Local law firm Riza, Shafneez & Co drew attention to the government’s failure to enact the regulations under the Construction Act. The 14 pending regulations include the Building Code, which outlines a set of safety measures with the aim of reducing the number of accidents. The law firm highlighted that neglecting to enforce the safety measures stated in the Male’ Planning Regulation was a violation of various Articles in the Constitution, including Article 21: 'Right to life'.
Hawwa Shafeea Riza, the managing partner of Riza, Shafneez & Co, said that “enforcement is inadequate”, further emphasising that the incident occurred “as a result of poor safety controls".
After the incident, Male’ City Council temporarily halted the issuing of construction permits, which received much backlash from the construction industry.
“Punishing all construction companies for the mistakes of a few is not a solution. A solution would be to have a set of safety rules that are monitored by a government body. We need better rules, and the rules should apply to everyone. Everyone should be the same in front of the law. It only works if there is no corruption involved,” Ali Manik, the Managing Director of TEP Construction, told The Edition regarding the recent events.
Additionally, Male’ City Council also called for locals to help them identify any unsafe sites located in Male’, and the suburbs of Hulhumale’ and Vilimale'.
Upon this request, the public flooded social media with pictures and video footage of several problematic construction sites and other hazardous accidents waiting to happen in the city.
Some people even compared the construction sites of local companies to those of foreign investments ongoing in Male’ and Hulhumale’, noting that the scaffolding in local companies were in poorer condition, appearing to have been put up for show rather than safety.
“Most companies want to gain maximum profit, so they do not want to spend money on implementing safety measures. They take the risk, and when an incident does not happen the first time, they take the same risk the second time. People only realize the danger of doing this when a major incident occurs,” speculated Ali Manik, whose company has been in operation for 23 years.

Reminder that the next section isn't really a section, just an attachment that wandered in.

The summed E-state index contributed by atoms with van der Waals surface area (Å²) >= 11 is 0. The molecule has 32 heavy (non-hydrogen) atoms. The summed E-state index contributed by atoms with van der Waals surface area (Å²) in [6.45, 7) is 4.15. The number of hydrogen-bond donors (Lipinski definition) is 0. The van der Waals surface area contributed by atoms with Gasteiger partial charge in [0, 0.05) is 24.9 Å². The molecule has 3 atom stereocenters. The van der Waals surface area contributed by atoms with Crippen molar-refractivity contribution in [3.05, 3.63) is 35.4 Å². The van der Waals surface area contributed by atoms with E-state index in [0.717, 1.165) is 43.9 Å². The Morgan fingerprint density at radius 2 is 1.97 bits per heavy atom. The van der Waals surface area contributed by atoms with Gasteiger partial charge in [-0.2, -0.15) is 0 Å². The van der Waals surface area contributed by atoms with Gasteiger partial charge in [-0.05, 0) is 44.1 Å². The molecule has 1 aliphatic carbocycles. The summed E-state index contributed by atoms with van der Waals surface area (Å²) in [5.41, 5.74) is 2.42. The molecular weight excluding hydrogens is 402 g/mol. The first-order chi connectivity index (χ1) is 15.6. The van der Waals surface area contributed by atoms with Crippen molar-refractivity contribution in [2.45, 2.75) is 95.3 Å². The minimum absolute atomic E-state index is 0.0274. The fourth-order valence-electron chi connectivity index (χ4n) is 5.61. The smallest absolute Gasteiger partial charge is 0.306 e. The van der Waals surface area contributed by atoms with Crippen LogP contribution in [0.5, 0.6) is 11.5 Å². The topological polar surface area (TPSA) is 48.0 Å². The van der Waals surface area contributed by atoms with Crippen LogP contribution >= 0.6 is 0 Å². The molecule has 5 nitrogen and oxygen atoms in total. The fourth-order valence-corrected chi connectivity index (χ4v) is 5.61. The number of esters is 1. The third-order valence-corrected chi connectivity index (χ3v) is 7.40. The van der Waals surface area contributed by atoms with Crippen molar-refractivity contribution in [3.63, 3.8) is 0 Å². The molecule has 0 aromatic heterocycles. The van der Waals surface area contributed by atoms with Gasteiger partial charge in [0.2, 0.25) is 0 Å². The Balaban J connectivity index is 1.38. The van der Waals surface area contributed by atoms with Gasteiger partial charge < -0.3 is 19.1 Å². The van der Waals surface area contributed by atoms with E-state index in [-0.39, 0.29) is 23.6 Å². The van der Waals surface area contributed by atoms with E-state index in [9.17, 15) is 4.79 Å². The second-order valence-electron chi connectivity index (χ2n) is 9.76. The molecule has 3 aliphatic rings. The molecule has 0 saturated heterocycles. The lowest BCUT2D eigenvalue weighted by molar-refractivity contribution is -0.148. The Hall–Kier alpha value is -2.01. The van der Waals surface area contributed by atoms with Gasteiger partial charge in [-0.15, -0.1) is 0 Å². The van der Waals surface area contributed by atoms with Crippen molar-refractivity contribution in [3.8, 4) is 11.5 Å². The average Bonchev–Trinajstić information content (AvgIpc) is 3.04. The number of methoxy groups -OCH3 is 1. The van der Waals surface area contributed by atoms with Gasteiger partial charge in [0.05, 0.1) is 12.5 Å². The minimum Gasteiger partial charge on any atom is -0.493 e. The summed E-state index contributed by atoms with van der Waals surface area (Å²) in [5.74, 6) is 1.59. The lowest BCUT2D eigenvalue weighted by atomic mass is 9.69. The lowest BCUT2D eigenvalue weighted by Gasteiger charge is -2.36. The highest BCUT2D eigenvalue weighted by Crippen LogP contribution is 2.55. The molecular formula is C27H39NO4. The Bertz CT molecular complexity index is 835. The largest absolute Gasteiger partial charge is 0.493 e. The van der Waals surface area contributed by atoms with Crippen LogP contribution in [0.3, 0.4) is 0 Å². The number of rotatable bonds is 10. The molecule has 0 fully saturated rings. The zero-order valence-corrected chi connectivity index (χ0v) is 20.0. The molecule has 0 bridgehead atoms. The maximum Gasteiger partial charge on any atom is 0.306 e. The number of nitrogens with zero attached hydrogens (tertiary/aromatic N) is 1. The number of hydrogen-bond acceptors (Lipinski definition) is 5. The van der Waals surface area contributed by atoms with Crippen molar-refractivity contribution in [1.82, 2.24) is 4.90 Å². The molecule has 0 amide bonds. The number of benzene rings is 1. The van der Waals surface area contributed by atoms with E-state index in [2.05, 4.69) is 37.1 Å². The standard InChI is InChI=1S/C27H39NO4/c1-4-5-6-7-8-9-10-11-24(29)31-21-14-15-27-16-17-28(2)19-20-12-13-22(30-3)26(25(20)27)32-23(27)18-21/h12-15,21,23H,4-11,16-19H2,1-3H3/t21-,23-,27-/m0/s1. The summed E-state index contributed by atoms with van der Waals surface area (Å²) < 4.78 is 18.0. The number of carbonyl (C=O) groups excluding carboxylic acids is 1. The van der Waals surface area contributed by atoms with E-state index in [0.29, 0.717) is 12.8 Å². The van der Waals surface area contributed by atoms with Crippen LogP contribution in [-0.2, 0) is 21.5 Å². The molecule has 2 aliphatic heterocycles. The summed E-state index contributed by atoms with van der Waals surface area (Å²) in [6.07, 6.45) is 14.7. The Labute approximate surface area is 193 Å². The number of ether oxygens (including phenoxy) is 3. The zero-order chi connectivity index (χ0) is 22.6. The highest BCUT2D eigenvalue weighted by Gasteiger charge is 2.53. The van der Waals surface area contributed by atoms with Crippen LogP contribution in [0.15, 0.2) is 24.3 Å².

“We’re lucky that there haven’t been more incidents with the way things are done around here,” he added.
Civilians have raised numerous issues regarding the poor construction practices in the capital, and many have called for legislative bodies to take action. Following this uproar, government bodies guaranteed they were working closely with each other to resolve the issues surrounding the infrastructure sector in the Maldives.
Nevertheless, public sentiment remains overwhelmingly sceptical as to whether this would provide a long-term solution or result in a satisfactory outcome.
Amidst the controversy, the government on January 7 decided to allow W Construction to resume work at all of their sites except Nalahiya Manzil, where Rawshan Jian was hit by the cement bag. Coincidentally, on the same day a 42-year-old man suffered a skull fracture when a wooden plank fell on him from a construction site near STO Head Office in Maafannu Ward.
What with these hazards, the lack of enforcement and implementation of any laws and procedures in the past, despite deaths and accidents, has deeply hindered the trust that citizens have in the government.
It is essential for the public to keep pushing for change on this matter, if not for us, for the sake of all the unfortunate souls we have lost due to negligence and misconduct, and in the interest of preventing history from repeating itself in the future.